Magma is a mixture of melted crystals, rocks and dissolved gases. It is magma that causes volcanic eruptions. These eruptions can be either explosive or non-explosive. Magma is formed by both wet and dry melting processes. By melting different parts of the layers of the earth, basaltic, rhyolitic and andesitic magma will be formed.
Wet and Dry Melting
In order for magma to form, wet or dry melting of rocks or minerals must occur. Dry melting occurs when minerals or rocks, with no carbon dioxide or water in them, are heated to a specific temperature. This temperature increases as pressure in the Earth’s layers increases.
Wet melting occurs when rocks or minerals containing water are heated. It occurs over a variety of temperatures rather than at only one temperature — as dry melting does. The temperatures in which wet melting occurs decreases with increased pressure or depth initially. This temperature then starts to increase again the higher the pressure rises or the lower the depth is. A partial melt can occur with both wet and dry melting of rocks but can’t occur with minerals. A partial melt occurs when only part of the rock material melts.
Basaltic magma is formed through dry partial melting of the mantle. The mantle lies just below the crust of the earth. Basalts make up most of the ocean’s crust; this is why basaltic magma is typically found in oceanic volcanoes. In order for the mantle to partially melt, the geothermal gradient, or the change in the Earth’s temperature based on internal pressure or depth, must be changed by some sort of mechanism, such as convection.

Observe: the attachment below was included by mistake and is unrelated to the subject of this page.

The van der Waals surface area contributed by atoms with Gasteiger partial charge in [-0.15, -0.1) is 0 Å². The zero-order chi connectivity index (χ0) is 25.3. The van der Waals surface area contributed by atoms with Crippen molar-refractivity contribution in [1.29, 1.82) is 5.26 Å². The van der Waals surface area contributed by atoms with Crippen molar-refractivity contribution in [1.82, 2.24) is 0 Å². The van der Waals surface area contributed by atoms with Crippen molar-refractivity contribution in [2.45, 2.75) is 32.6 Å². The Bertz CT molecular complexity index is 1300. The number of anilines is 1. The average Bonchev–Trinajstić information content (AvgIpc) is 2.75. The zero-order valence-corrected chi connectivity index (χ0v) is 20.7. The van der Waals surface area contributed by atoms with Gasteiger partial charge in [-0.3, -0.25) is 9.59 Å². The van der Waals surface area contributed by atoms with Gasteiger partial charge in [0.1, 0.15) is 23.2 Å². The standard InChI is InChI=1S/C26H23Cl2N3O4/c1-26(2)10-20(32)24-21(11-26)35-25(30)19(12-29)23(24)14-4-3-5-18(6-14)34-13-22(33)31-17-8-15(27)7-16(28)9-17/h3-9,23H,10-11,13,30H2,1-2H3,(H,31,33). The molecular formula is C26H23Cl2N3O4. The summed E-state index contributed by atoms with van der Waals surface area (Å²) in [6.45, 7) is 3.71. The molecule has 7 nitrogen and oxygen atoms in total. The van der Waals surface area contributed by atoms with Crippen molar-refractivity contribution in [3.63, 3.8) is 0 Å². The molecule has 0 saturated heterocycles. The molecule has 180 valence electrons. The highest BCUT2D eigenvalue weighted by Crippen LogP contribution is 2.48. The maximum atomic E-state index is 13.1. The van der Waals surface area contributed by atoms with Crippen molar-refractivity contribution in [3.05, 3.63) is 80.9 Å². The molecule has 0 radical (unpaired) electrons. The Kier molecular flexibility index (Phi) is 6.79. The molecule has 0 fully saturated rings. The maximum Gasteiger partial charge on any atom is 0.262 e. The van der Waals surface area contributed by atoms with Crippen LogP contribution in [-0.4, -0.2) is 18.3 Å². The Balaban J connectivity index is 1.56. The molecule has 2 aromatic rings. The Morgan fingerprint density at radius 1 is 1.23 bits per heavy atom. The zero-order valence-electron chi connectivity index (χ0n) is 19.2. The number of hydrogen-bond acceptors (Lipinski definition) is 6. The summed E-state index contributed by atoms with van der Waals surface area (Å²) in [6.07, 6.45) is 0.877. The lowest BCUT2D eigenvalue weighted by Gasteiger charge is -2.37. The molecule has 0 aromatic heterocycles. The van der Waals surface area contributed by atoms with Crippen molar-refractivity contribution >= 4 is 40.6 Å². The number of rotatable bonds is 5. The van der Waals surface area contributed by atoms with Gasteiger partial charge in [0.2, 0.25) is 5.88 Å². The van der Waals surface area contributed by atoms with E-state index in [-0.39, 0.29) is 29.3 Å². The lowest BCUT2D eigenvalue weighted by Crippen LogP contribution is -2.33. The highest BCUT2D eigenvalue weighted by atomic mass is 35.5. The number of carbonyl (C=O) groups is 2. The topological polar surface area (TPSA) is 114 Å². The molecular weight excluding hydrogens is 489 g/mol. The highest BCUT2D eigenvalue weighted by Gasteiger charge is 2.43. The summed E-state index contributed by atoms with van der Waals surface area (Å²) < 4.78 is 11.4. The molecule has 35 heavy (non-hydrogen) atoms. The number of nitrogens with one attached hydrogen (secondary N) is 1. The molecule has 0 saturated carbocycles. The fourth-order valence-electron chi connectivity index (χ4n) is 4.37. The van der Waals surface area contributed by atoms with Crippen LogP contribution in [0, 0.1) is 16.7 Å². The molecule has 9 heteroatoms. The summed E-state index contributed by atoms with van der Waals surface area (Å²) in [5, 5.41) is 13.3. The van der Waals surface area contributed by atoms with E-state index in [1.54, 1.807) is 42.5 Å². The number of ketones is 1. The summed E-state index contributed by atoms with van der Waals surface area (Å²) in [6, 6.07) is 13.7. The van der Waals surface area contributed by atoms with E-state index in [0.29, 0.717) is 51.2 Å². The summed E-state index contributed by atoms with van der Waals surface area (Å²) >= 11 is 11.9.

With convection, hot mantle material rises closer to the Earth’s surface, raising the geothermal gradient in the area. This causes the temperature in the earth’s mantle to rise, which causes the mantle to partially melt. The partial melt contains both liquid and crystals that need a higher temperature to melt. The liquid can be separated from the crystals, forming basaltic magma.
Rhyolitic magma forms as a result of wet melting of continental crust. Rhyolites are rocks that contain water and minerals that contain water, such as biotite. The continental crust must be heated above the normal geothermal gradient in order to melt. The most common cause of a rise in temperature of continental crust is basaltic magma rising from the mantle.
Basaltic magma is usually very dense and gets stopped in the continental crust rather than reaching the surface, causing it to crystallize. This crystallization releases the basaltic magma’s heat, causing the temperature of the continental crust to rise and melt.
Andesitic magma is formed through wet partial melting of the mantle. The mantle under the ocean has contact with water. When subduction, or continental plates pulling away from one another, occurs, the mantle will heat up and water is pushed into it. This causes the melting temperature of the mantle to decrease, causing the mantle to begin partially melting due to the heat. Basaltic magma with a high water content is the result. If this type of basaltic magma melts with continental crust that has a high density of dioxide silicon, andesitic magma will form.